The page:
If necessary, it will consider whether EFSA needs to provide more scientific advice in relation to the claim, depending on evolving scientific knowledge and whether there is a dramatic rise in fructose consumption. 

Excessive intakes

The Commission spokesperson added: “Any of the possible adverse effects that have been reported could be caused only at consumption levels that would largely exceed the reference intakes of sugars.”

Indeed, the research cited by EFSA in its opinion involves very high levels of fructose consumption. While the UK’s Department of Health recommends that no more than 10% of a person’s daily energy should come from added sugars of any kind, in one cited study​, mice were fed a diet with fructose meeting 25% of their energy needs.

All of the studies cited involve consumption of fructose at levels that far exceed recommendations for all added sugars.

Nevertheless, Europeans tend to consume more added sugars than the recommended maximum and the EFSA report cites plenty of research suggesting that excessive consumption of fructose may be more harmful in some ways than other kinds of sugar – although, within limits, it is less harmful when it comes to causing blood glucose spikes.

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3 comments

wisdom of Nature

Posted by Dr. Rick Kozlenko,

All fruits , vegetables, botanicals as well as the metabolism of animal forms, contain and utilize small amounts of fructose --Nature for the past billions of years is not stupid--there is a reason.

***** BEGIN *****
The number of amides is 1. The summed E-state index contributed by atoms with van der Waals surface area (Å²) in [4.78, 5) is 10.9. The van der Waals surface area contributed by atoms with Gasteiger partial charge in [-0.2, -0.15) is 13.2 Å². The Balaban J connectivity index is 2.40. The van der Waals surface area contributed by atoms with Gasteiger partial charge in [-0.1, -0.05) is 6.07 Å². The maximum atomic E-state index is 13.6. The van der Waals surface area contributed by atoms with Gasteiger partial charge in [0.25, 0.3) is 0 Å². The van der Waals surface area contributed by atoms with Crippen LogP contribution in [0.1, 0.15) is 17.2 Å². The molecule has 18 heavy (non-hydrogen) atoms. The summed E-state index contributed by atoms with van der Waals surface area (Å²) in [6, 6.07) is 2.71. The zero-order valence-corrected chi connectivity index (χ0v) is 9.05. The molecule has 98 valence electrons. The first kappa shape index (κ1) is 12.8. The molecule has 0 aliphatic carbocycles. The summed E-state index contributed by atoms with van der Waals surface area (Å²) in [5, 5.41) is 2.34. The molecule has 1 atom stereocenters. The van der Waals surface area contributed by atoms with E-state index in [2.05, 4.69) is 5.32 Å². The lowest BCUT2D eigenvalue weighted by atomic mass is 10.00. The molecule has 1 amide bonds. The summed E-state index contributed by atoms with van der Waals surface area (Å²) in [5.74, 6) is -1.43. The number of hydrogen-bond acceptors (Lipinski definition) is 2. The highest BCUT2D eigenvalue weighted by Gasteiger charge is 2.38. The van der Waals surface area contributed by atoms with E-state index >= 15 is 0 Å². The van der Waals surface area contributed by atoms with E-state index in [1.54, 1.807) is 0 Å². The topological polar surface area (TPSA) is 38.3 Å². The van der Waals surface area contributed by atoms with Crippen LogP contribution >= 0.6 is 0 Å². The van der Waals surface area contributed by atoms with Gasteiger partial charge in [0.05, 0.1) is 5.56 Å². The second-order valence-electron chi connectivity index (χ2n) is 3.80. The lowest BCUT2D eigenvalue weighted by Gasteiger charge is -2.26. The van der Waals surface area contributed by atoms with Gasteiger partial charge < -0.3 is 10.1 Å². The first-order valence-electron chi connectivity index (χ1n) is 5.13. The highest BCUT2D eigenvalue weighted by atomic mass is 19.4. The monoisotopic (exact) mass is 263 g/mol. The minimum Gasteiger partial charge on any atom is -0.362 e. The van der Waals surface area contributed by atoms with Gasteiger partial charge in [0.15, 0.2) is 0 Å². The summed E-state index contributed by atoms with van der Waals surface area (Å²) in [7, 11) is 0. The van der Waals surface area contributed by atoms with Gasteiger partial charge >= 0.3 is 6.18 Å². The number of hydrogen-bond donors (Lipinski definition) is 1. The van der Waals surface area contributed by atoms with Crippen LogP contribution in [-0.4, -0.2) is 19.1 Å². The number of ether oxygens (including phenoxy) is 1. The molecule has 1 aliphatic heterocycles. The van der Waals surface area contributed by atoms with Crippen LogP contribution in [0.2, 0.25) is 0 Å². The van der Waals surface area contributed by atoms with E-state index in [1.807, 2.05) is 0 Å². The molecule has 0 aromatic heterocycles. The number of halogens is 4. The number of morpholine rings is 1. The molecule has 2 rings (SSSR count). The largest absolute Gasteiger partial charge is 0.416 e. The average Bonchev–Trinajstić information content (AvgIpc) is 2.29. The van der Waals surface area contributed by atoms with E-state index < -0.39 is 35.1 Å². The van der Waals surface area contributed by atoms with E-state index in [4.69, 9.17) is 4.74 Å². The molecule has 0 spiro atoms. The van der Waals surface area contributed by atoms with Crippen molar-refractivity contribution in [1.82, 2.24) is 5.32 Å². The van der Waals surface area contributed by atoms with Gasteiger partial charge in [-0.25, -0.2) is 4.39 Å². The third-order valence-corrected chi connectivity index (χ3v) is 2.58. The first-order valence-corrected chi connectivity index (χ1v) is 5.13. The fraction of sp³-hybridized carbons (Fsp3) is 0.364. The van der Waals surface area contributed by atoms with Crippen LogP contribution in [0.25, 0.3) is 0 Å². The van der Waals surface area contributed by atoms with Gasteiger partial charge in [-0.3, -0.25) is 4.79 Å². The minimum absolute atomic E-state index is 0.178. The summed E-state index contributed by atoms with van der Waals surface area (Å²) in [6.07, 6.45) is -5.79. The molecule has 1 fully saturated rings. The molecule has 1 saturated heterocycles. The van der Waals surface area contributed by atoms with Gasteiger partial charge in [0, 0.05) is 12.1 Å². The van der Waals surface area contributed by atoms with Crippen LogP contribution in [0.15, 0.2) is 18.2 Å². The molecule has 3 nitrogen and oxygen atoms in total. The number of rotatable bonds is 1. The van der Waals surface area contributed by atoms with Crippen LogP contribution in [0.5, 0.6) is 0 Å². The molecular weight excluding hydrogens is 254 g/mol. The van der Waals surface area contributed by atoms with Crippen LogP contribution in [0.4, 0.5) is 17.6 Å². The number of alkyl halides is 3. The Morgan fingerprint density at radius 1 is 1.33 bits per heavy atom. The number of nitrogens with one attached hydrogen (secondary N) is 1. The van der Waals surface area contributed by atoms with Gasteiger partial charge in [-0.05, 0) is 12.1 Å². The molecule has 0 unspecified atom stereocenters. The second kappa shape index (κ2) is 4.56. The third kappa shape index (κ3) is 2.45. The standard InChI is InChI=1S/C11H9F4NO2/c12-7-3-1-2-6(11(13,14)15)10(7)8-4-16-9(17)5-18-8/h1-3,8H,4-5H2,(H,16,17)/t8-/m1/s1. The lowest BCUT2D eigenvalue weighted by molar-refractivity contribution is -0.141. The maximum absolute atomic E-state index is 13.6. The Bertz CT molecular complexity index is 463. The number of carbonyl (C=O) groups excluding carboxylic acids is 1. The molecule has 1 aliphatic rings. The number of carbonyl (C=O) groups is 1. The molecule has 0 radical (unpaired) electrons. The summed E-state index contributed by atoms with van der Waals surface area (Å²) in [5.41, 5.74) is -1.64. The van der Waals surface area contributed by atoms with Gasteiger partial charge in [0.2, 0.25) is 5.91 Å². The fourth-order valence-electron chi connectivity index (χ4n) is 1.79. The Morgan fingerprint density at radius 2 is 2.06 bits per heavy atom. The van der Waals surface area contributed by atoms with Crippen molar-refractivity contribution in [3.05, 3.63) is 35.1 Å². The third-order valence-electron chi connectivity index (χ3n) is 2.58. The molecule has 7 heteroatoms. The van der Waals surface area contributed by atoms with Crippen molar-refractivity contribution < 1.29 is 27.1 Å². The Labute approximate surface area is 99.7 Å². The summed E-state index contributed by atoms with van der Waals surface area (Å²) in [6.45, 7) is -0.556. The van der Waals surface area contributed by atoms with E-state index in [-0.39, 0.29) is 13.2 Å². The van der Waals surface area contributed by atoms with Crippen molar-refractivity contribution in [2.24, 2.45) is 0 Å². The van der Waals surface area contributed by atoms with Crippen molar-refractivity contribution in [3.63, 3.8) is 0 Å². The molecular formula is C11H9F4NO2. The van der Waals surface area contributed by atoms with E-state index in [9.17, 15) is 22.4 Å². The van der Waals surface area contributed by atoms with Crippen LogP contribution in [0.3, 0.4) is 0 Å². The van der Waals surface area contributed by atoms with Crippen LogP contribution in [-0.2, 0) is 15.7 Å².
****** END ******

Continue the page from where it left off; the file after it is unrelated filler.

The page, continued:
In small amounts, along with natural fiber and antioxidants as found in botanicals, its part of a composition recommended as "ideal" in an optimal diet. The key is EXCESS consumption of nude sugars--this happens easily with modern convenience and processed food diets. High circulating insulin along with high blood sugar is the most health treacherous combination capable of being largely managed with an intelligent and heavy vegan oriented diet.

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Fructose Not to Blame for Obesity

Posted by Allison Cooke,

Pure crystalline fructose, which would replace glucose or sucrose, is not high-fructose corn syrup. It is sweeter than glucose and sucrose so less would need to be added to the products to mimic the sweetness. Since less would need to be added, the caloric content of the product would be reduced. Obesity is multi-faceted and it is incorrect to assume that one ingredient can be blamed for the obesity epidemic.

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Sugar consumption already exceeding limits by far

Posted by Michael Timber,

Quote: "The Commission spokesperson added: “Any of the possible adverse effects that have been reported could be caused only at consumption levels that would largely exceed the reference intakes of sugars.”"

=>This statement is flat wrong. Currently typical levels of sugar consumption are already twice and more of what the WHO recommends as an upper limit (max. 50g/day) and hence adverse health effects of fructose are already rampant.

See eg. Aeberli (2013): Moderate amounts of fructose consumption impair insulin sensitivity in healthy young men: a randomized controlled trial. Diabetes Care. http://www.ncbi.nlm.nih.gov/pubmed/22933433

Therefore, the EU health claim for fructose is outrageous and should be withdrawn before it comes into effect.